The big challenge faced by co-ops, big or small, is to ensure that the values inform and permeate the decisions made on a daily basis. In smaller co-ops it is sometimes easier to make sure the values are in place, although there is no guarantee that these co-ops won’t suffer the loss of one or more of the values – i.e., that the sense of fairness is violated or that the reciprocal nature of relationships is no longer recognised. Perhaps the difference is that when the values break down in small co-ops, the cause is often linked to particular personalities while when values break down in large co-ops the cause is often linked to policy decisions made by leaders.

Related: Can big co-ops live up to the movement’s values and principles?

The key challenge is that the values will often conflict with particular objectives the co-op has at a particular point in time. These objectives are often very important – economic survival – and need to be addressed. But in doing so, it is critical that co-op leaders don’t dispense with the core values. To take an example, in a time of rapid economic change, co-op leaders may feel compelled to impose new decision-making rules or a new organisational structure; such moves can undermine the sense of independence that members feel should be present in the co-op.

The core of the problem in these conflicts is that the co-op did not set the stage for dealing with them. Co-ops can deal with rapid economic change, but the process has to be worked on in advance by, for instance, making sure they have kept their decision-making processes updated and their members engaged so that changes can be made quickly. In other words, conflicts will always arise – they key is to recognise this and plan accordingly, with the values firmly in mind.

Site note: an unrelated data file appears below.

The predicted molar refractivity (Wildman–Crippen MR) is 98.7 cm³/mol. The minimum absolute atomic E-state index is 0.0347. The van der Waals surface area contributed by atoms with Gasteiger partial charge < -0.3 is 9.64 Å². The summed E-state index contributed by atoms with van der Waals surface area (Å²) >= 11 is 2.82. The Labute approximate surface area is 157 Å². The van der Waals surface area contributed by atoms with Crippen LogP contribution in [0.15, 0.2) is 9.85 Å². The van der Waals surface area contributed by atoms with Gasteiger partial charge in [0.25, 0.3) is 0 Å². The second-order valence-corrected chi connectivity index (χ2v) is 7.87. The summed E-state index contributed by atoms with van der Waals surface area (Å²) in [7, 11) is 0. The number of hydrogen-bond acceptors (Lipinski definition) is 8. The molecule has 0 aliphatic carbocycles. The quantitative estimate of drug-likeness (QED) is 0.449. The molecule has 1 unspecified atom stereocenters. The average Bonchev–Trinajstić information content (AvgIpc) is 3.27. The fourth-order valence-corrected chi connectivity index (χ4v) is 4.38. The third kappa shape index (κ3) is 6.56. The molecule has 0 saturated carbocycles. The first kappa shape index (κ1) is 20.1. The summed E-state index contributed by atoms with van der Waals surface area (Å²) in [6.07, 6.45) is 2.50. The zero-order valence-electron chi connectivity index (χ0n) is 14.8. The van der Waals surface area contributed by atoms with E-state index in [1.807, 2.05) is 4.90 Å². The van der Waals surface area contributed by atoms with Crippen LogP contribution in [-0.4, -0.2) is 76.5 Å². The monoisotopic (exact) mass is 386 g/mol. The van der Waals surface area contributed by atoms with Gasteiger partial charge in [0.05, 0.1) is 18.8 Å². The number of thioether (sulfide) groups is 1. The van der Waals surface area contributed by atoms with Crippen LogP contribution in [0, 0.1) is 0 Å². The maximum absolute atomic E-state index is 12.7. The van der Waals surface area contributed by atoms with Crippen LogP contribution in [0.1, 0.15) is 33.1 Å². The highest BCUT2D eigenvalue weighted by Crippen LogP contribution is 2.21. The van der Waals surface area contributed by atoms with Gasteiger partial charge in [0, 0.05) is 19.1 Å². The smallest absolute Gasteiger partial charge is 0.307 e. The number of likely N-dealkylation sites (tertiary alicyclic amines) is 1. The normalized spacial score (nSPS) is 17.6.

How do you measure a co-op’s adherence to values, and their impact on the business?

Since values are associated with beliefs, they are inherently difficult to measure. Even if a co-opasks its members about their identity with the co-op and whether they feel its policies are fair, members may not truthfully respond. Furthermore, the beliefs may be simply present or not present. If this is the case, then a decline in a belief cannot be used to signal trouble in the future; instead, the belief may simply collapse after some tipping point is reached, taking with it member commitment.

One way for a co-op to take co-op values into account in the decisions it makes is to engage in organisational learning. Instead of spending most of its resources on getting messages out to members and other stakeholders, co-ops should allocate some of those resources to actively listening to what members, employees and the community are saying. Active listening requires an openness to alternative perspectives and a commitment to respond appropriately. In short, taking account of co-op values means practising them on a daily basis. Organisational listening is key (see s.coop/2aj29 for more details).

How are values and governance interconnected?

Closely. Governance is the set of formal and informal arrangements by which power is allocated and exercised in any system with interdependent actors. Governance is thus the set of formal and informal arrangements that determines whose (and, by extension, which) information is privileged, which individuals and stakeholder groups define and shape the organisation’s values and strategy, and who or what shapes the incentives and norms that focus behaviours. The co-op values outlined above form a key part of governance, since they are a critical part of the norms that determine how power is allocated and exercised in a co-operative.

Governance – and hence co-op values – affect the core elements necessary for the financial and organisational success of the co-operative. Governance determines how well the various groups in the co-op are able to solve the myriad of co-operation and coordination problems that are critical for strong performance. It also determines how the co-op views and plans for the future – determining what is going to be focused on and how this focus is to occur. Finally, governance determines the extent to which the various groups and individuals in the co-op view its policies and procedures as being legitimate.

Co-op values help address all three of these challenges – they create the conditions for co-operation and coordination, they provide buy-in by members for the direction that is taken, and they underpin legitimacy.

Mervyn Wilson – former principal of the Co-op College and member of the ICA Principles Committee that developed the Guidance Notes